Canadian artist Michael de Broin has transformed a colorful collection of deceased batteries into a hedgehog-shaped orb he calls ‘Dead Star.’ The sculpture is currently on view at Eyebeam Center for Art and Technology in NYC as part of the “Untethered” show which opened last Thursday and runs until October 25th.
It’s amazing some of the sources of biofuel researchers have found in recent years. Sources range from corn stalks, to used tires, manure, and even human fat. Among the various selections, the following five sources of biofuel have shown promising potential.
Whey (cheese waste)
An interesting source of biofuel is cheese waste product – whey. DuBay Ingredients LLC, a Wisconsin company, has developed a twenty-six step process that converts whey permeate into ethanol. The process requires approximately one hundred gallons of whey (the residue remaining from milk in the cheese making process) to generate ten gallons of ethanol fuel. By using whey as a source of biofuel, dairy companies can greatly reduce their disposal costs of cheese waste. Waste is generally either shipped overseas for disposal, or disposed on location, which poses an environmental risk. DuBay, thus, can greatly reduce the costs and environmental hazard of whey management.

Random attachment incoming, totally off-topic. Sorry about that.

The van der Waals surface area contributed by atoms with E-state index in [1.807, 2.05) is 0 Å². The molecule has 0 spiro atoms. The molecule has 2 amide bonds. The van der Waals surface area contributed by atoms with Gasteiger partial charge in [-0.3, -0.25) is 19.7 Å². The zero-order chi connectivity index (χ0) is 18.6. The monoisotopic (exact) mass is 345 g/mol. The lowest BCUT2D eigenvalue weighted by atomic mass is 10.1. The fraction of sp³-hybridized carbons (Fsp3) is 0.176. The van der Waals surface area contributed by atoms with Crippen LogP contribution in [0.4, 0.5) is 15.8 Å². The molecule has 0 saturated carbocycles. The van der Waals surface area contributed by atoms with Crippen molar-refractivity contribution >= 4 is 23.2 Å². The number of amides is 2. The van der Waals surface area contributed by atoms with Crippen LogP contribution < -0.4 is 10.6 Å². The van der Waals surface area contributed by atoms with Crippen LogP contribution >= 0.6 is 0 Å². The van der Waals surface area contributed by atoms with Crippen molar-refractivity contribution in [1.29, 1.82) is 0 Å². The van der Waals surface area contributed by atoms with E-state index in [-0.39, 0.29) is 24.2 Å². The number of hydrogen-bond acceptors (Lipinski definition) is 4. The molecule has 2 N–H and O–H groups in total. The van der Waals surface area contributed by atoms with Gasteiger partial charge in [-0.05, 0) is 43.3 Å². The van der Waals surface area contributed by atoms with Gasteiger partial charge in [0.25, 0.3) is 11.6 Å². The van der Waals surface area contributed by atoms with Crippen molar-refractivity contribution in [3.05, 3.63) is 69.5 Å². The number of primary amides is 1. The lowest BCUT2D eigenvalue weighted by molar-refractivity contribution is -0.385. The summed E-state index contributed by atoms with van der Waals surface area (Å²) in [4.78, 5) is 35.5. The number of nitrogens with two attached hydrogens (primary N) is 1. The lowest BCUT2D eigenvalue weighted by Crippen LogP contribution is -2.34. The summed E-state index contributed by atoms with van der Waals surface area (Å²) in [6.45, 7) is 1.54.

Professor R. Malcolm Brown Jr. and Dr. David Nobles Jr. at the University of Texas, Austin, have created a new cyanobacteria that uses sunlight to secrete cellulose, glucose, and sucrose. These sugars are the primary sources used to produce ethanol. And, unlike other sources such as corn and algae, these sugars can be directly and repeatedly harvested from the cyanobacteria without any harm to the organism. Corn and algae require destroying the organism and using enzymes to break down and extract these sugars, which is a costly process. As with many new sources of biofuel, another benefit is the reduced need for arable land to grow biofuel sources (unlike corn). (more…)
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